But from the operational side have you really seen improvements in cash flow, other than with skilled nursing and the cut in rates last October? 

Alan Plush
That’s correct. That was obviously a big impact on cash flow, and I think it was a relatively well-anticipated impact on cash flow, but nonetheless, on the nursing side, there has been a lot of activity surrounding those in the valuation sector. What we’ve seen on the senior housing side is steady improvement in occupancy, and I really like to characterize it as if you look at the two factors that in my mind, that influence risk and fear in the sector, it’s availability of capital and occupancy rates. If you had to just pick two issues to focus on, I look at those two on a regular basis. So we’re seeing improvement in occupancies and we’re seeing greater availability of capital. So from my standpoint I think the fear index is coming down, and that’s probably the biggest change we’re noting in the last, probably 9 to 12 months.

Steve Monroe
How about lender attitudes? As the economy improves, are the lenders getting a little bit more liberal in their lending parameters and underwriting criteria? 

Alan Plush
Yes Steve. One of the interesting things is recently, in fact on my way here this morning, I ran into an old friend who is a lender and has a position at what I would call a regional bank now and they’re doing construction loans in the senior housing space. I think, whereas, say, 9 to 12 months ago I don’t know if there was anybody actively engaged in construction lending, other than HUD, and that’s very problematic, it’s very time consuming to get through that process. There were a handful of small groups that would do it, but there was very little available. Now, my feeling is that we’re seeing the needle kind of change, real-time. There’s a fund I’m familiar with, a senior debt and equity fund that’s doing construction, and now here there’s a couple of other lenders that are doing new construction as well.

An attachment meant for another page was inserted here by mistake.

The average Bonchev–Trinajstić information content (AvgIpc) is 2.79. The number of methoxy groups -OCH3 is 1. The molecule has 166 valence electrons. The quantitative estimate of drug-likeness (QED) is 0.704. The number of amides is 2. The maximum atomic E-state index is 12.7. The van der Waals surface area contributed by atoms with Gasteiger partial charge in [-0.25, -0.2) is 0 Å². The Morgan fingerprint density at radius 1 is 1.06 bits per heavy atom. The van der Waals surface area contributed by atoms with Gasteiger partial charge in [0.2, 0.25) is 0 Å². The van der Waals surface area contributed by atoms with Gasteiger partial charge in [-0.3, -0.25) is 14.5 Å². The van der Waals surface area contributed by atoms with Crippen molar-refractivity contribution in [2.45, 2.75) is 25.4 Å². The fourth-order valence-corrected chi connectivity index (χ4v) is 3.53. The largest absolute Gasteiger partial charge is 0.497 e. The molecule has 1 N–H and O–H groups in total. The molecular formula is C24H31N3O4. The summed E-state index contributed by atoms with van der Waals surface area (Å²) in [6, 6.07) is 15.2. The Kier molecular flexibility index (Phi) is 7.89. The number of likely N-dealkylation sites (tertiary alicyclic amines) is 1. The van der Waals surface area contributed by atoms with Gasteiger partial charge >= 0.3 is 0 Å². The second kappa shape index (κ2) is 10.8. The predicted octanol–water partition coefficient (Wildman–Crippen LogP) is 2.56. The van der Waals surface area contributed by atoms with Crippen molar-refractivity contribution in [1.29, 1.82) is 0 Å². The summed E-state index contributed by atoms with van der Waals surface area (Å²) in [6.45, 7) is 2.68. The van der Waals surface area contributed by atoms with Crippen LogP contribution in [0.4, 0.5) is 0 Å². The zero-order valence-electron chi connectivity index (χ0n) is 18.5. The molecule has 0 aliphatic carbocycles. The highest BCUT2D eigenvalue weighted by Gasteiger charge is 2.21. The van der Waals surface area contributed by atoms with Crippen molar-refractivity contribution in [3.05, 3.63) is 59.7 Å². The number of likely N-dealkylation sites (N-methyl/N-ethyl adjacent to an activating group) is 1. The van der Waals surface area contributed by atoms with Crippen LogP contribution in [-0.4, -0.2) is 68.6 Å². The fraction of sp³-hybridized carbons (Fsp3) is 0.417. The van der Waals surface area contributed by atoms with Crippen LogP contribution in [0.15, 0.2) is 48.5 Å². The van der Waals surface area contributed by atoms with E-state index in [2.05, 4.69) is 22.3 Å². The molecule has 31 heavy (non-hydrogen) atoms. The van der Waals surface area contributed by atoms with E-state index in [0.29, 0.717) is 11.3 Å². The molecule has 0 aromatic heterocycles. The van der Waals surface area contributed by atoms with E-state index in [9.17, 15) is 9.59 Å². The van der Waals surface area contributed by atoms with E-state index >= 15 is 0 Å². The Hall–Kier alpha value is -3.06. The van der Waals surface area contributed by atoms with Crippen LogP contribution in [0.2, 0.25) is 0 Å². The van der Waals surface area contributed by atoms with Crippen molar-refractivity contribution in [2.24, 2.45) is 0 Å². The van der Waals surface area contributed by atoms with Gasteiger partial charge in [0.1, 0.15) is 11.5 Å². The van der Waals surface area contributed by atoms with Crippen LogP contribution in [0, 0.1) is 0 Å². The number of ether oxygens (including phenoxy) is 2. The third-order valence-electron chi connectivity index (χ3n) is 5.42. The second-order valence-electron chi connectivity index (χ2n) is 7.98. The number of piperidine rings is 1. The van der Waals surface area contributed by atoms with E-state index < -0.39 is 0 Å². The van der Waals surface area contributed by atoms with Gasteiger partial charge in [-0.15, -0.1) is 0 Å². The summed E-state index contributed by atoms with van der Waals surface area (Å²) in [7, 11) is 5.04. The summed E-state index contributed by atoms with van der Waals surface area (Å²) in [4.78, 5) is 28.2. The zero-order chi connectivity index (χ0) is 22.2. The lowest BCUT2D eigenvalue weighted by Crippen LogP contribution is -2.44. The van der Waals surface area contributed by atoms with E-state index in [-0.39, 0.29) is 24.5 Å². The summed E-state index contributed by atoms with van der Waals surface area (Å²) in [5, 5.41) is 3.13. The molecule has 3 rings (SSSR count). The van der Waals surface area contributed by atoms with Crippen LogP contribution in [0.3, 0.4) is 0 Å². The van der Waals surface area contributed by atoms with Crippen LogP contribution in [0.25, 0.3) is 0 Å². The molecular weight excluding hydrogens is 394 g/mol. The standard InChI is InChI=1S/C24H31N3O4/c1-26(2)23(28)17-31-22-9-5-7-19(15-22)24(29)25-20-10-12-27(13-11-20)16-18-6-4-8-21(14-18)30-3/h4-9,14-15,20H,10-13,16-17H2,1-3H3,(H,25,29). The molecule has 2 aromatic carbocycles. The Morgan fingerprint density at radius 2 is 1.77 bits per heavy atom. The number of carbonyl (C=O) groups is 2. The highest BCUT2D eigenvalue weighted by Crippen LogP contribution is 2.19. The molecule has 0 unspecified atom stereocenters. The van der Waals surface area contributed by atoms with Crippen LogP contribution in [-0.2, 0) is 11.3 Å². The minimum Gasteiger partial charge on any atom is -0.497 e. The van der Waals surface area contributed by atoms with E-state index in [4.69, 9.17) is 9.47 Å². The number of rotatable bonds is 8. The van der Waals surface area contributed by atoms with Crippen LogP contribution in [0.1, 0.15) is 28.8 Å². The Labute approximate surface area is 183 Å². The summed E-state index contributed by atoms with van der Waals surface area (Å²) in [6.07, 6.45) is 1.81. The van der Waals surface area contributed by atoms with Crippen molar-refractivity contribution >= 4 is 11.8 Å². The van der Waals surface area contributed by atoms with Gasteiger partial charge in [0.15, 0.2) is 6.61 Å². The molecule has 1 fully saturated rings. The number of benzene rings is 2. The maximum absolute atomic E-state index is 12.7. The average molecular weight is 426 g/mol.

Steve Monroe
What comes across your desk more frequently on the appraisal side? Is it acquisitions or is it refinancing? 

Alan Plush
That’s that evolution I talked about. I think a year ago it was acquisitions, a lot of acquisitions. The market, it’s a choppy market; there are a handful of acquisitions we’re working on right now. At the same time, when I talk with brokers active in the space, there are a lot of near misses on the acquisition side. So mainly what we’re seeing now are refinances. Supposedly late this year and on into 2013, a large amount of the agency debt that used to finance some of the asset pools that were picked up by the REITs, a large amount of that debt is up for renewal, and I think you’re going to see either a wave of refinancing at that point, or a wave of just pay-downs and balance sheet shrinkage on the part of Fannie and Freddie. But really most of what we do is lending-related, and not as much involved in acquisition right now.

Steve Monroe
Everyone’s talking about cap rate compression in seniors housing right now, but isn’t there a pretty decent spread in cap rates between the institutional A quality properties and the B properties?  Any idea what that spread might be?  And do you think that spread’s widening as more of the A properties come on?

Alan Plush
Certainly. Folks ask me all the time, of course, what’s the cap rate? I always tell them that’s easy, six-and-half to 10. This really leads into the fact that the bifurcation we’ve always seen, I think now is more pronounced. It’s more acute than it has ever been. Institutional-grade assets, of which there’s a dwindling number that are concentrated in a size to attract acquisitions by the top three REITS, we’ve seen most of those pools come through the system. A lot of what happens now is the second-tier assets.